Speaking of which, that reminds me of an experience I had in a Norwegian church during a Christmas mass at about age 10 (and I may have told this story before): A choir of 7th graders sang two very beautiful hymns very beautifully. When they were done, the congregation let out a collective sigh of appreciation. I lifted my hands, ready to applaud but noticed that no one else did. The minister got up on his pulpit and said, “Wasn’t that absolutely lovely?” and the congregation answered with a heartfelt “Yes!” The minister then said, “I’d give them a round of applause if we weren’t in God’s house.” At those words, a door shut inside me. If God cannot allow one group of people to show their genuine appreciation of another group of people, then I have no use for that god. That shut door led me to search for other spiritual truths and other spiritualities, and several years later, I learned that God would indeed want us to show appreciation for each other; joy is a divine emotion. Later, the Norwegian church loosened up and now allows applause, but I no longer attend.

Towards the very end of the interview, Oprah told of the time she was asked the question, “What do you know for sure?” She was so stumped by it, it stayed on her mind for days, and was the direct reason her column in her magazine “O” has that question as its title. I once thought about that question. It morphed into “Why do I know what I know?” at one point. I decided that what my head was full of opinions, impressions and personal experience. That the so-called facts in my head, placed there by family and school, were second-hand information. I actually had no way of verifying the truth of them (not even 2 plus 2 equalling 4. In math, you can get it equal 5, if you want). History, language, math, physics, politics – only with deep study of these subjects could I hope to verify what I know about them, and until that happens, I have no choice but to lump my entire education in with the other fuzzies of opinions, experiences and impressions. So what do I know? I know that God answers my prayers, because it keeps happening. I know my family loves me because I have evidence of that. And that’s what I know. Those two things. Everything else is subject to change based on the next sound-bite that comes my way.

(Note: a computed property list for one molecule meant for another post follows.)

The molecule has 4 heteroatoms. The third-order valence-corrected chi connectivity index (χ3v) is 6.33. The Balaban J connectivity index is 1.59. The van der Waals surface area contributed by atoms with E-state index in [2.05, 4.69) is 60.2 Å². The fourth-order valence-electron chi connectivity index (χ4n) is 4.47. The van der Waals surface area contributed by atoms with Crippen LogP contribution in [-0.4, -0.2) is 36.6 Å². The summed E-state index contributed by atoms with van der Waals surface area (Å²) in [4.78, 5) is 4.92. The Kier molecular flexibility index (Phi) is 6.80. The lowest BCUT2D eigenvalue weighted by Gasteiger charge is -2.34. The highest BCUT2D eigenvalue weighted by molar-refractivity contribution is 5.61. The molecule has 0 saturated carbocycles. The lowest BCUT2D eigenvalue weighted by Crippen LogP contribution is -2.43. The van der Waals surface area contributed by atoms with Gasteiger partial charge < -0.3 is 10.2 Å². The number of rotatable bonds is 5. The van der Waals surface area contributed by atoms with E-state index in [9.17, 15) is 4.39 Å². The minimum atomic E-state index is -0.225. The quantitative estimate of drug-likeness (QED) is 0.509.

Finally, a last question from the podcast: What absolutely delights you? Ideally, I think this question should be answered with a very long list. The best thing to experience is delight in many things, big and small, every day. My current delights are offering (after a long absence) a new post on this blog, the podcast I just listened to, been inspired by and have quoted from, and the sun brightening the walls of my living room.

Rainn Wilson was interviewed in connection with his new website for discussing the Big Questions:

By Keera Ann Fox

I am a bi-lingual American who has lived most of my life in Norway.
Jeg er en tospråklig amerikaner som har bodd mesteparten av mitt liv i Norge.

2 replies on “Good questions”

Sadly, yes. I notice it in Norway where the Lutheran Evangelical church has been the only exposure most Norwegians have had to religion, creating an awful lot of self-proclaimed atheists. Interestingly, the annual New Age fair is an extremely popular event.I realize I didn't answer one question in my article above, but that's because I don't have an answer. Must think. 🙂